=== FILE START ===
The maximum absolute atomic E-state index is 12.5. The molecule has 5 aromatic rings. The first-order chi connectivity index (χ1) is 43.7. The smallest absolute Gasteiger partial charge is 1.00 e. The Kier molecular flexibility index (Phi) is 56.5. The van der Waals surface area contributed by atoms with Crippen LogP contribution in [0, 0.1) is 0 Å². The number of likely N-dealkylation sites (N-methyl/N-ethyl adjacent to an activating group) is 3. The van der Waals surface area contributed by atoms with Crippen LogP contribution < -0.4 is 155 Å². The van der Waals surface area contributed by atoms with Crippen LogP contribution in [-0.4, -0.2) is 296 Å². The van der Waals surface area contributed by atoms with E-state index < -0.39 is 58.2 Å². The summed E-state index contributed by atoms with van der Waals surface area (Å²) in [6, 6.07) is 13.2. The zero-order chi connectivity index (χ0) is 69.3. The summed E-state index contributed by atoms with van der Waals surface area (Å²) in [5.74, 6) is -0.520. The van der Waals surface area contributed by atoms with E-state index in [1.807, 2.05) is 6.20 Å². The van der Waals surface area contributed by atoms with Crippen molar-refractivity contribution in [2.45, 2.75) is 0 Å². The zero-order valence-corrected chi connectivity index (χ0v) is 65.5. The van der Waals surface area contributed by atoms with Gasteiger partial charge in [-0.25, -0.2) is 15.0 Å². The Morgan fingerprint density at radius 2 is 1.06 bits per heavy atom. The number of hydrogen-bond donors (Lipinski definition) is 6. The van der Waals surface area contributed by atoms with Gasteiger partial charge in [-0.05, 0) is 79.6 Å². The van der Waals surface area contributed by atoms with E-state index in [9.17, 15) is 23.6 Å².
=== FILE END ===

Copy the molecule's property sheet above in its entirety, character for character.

The maximum absolute atomic E-state index is 12.5. The molecule has 5 aromatic rings. The first-order chi connectivity index (χ1) is 43.7. The smallest absolute Gasteiger partial charge is 1.00 e. The Kier molecular flexibility index (Phi) is 56.5. The van der Waals surface area contributed by atoms with Crippen LogP contribution in [0, 0.1) is 0 Å². The number of likely N-dealkylation sites (N-methyl/N-ethyl adjacent to an activating group) is 3. The van der Waals surface area contributed by atoms with Crippen LogP contribution < -0.4 is 155 Å². The van der Waals surface area contributed by atoms with Crippen LogP contribution in [-0.4, -0.2) is 296 Å². The van der Waals surface area contributed by atoms with E-state index < -0.39 is 58.2 Å². The summed E-state index contributed by atoms with van der Waals surface area (Å²) in [6, 6.07) is 13.2. The zero-order chi connectivity index (χ0) is 69.3. The summed E-state index contributed by atoms with van der Waals surface area (Å²) in [5.74, 6) is -0.520. The van der Waals surface area contributed by atoms with E-state index in [1.807, 2.05) is 6.20 Å². The van der Waals surface area contributed by atoms with Crippen molar-refractivity contribution in [2.45, 2.75) is 0 Å². The zero-order valence-corrected chi connectivity index (χ0v) is 65.5. The van der Waals surface area contributed by atoms with Gasteiger partial charge in [-0.25, -0.2) is 15.0 Å². The Morgan fingerprint density at radius 2 is 1.06 bits per heavy atom. The number of hydrogen-bond donors (Lipinski definition) is 6. The van der Waals surface area contributed by atoms with Gasteiger partial charge in [-0.05, 0) is 79.6 Å². The van der Waals surface area contributed by atoms with E-state index in [9.17, 15) is 23.6 Å².